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When it comes to supporting the rule of law, experts matter

Lord Neuberger delivered the keynote address at the annual conference of the Expert Witness Institute at Church House, Westminster in September. ELIZABETH ROBSON TAYLOR of Richmond Green Chambers summarises the highlights.

Looking back on autumn, lawyers will recall that it isn’t just a season of mists and mellow fruitfulness – although most do enjoy those. With predictable regularity, the falling leaves of autumn not only herald in the new legal year, they also create a really quite inspiring backdrop for fruitful new opportunities to meet, greet, network, contemplate and confer.

Yes, the season of conferences kicks off in autumn, usually commencing – as far as the legal profession is concerned – with the annual conference of the Expert Witness Institute (EWI): an event of particular interest to lawyers.

The testimony of the highly-qualified, rigorously-trained expert witness can be crucial in court across a range of cases and circumstances, as Lord Neuberger emphasised in his keynote address, and it is the primary aim of the EWI to foster and nurture this role. As EWI Chair Martin Spencer has insisted: “It has never been more important to have a credible voice for expert witnesses highlighting the critical role they play in our justice system.”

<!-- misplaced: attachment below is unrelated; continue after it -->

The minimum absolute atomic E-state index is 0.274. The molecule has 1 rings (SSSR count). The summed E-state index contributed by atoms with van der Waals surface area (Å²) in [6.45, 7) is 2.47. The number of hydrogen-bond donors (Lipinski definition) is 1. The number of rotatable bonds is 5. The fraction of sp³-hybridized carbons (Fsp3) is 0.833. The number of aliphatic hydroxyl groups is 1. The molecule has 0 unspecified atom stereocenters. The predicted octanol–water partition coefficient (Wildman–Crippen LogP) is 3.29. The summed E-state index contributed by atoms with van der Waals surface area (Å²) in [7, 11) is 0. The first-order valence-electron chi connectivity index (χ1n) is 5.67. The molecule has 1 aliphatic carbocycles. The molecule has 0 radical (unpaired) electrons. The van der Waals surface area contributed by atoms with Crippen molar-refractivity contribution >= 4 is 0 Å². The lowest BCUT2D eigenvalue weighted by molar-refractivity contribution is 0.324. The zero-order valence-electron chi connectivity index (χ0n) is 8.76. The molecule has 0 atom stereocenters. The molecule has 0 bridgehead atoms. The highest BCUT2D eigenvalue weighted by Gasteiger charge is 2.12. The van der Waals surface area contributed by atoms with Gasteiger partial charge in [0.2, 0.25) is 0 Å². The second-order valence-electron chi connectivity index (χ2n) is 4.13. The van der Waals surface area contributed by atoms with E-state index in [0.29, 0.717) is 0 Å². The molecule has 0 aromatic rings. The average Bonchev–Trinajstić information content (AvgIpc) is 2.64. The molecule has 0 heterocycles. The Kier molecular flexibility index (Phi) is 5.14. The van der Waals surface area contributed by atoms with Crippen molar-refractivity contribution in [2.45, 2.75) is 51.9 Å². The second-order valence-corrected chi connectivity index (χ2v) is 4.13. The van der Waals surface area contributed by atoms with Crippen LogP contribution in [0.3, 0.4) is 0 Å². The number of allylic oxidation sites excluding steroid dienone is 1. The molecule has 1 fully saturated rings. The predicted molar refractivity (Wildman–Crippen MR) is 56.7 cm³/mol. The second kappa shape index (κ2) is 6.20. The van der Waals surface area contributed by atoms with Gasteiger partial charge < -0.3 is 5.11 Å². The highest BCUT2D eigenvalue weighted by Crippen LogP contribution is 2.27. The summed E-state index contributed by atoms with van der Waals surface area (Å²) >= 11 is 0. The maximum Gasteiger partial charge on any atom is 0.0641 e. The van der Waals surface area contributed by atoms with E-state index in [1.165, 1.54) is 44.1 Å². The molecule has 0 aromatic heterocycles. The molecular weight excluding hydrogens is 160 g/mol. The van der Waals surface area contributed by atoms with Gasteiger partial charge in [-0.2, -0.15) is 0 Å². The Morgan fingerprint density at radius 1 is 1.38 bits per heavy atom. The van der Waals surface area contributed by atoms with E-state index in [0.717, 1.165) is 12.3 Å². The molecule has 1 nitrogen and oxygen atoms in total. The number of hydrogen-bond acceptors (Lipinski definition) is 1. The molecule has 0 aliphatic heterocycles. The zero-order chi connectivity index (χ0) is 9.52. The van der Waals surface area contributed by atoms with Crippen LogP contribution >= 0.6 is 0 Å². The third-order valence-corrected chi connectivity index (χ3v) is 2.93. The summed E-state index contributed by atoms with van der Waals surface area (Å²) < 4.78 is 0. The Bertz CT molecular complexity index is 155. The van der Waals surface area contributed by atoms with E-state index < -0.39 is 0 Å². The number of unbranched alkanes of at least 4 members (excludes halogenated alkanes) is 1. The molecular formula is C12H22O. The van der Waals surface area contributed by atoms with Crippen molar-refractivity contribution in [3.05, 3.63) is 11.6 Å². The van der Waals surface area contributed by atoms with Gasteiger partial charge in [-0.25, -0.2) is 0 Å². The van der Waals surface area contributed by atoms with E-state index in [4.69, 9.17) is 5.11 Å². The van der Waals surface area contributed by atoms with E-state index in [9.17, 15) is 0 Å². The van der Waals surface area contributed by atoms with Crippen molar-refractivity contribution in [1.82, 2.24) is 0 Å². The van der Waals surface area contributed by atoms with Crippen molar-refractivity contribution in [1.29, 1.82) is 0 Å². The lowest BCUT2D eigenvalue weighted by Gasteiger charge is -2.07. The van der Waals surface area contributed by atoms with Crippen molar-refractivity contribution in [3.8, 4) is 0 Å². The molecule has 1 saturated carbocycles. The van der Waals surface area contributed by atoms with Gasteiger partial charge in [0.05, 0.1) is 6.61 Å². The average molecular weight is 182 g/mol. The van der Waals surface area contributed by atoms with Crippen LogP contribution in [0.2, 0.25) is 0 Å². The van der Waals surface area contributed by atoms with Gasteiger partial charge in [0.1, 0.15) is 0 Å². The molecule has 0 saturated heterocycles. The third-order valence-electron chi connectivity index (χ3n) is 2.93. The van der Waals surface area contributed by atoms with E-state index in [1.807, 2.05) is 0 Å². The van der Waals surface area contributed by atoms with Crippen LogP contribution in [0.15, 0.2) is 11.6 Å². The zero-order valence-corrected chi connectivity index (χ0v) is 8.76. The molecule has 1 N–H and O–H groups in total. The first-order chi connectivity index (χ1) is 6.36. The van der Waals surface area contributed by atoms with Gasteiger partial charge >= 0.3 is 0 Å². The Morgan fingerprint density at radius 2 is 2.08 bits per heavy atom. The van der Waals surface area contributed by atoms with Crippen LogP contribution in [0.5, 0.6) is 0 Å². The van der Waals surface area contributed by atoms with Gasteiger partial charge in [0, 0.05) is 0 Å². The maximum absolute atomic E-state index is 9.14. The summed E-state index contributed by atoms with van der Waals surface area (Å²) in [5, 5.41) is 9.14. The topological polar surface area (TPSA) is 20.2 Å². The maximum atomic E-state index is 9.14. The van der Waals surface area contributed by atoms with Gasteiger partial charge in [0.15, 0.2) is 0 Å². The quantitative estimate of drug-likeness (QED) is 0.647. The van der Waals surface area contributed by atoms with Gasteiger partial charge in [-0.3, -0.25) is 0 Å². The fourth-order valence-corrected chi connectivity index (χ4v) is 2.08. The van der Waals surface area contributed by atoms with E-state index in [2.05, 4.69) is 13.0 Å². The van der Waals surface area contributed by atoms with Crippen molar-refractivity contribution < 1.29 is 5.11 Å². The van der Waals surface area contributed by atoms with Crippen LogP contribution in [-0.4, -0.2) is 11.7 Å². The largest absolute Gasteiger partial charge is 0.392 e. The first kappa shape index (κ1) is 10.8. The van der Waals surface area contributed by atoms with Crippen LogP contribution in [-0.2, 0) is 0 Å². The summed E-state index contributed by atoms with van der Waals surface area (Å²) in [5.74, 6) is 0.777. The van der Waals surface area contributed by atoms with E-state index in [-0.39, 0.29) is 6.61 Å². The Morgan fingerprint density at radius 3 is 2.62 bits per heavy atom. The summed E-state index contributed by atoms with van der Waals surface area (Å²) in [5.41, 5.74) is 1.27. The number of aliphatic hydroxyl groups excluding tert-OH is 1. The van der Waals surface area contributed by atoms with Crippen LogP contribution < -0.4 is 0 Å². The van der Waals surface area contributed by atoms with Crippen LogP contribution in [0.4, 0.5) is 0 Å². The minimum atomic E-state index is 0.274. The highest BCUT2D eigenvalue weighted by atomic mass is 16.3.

If anything, the conference held up a mirror to the uncertainties of 2019, with its stated theme expressed as Nothing stays the same; is everything changing? Well, yes, actually – the implication being that, as moving with the times is an imperative, mental agility and a willingness to adapt to change are what you need in any profession when ‘nothing stays the same’. As Conference Chair and EWI Governor Amanda Stevens reminded the delegates in her opening address: “Change is the only constant.”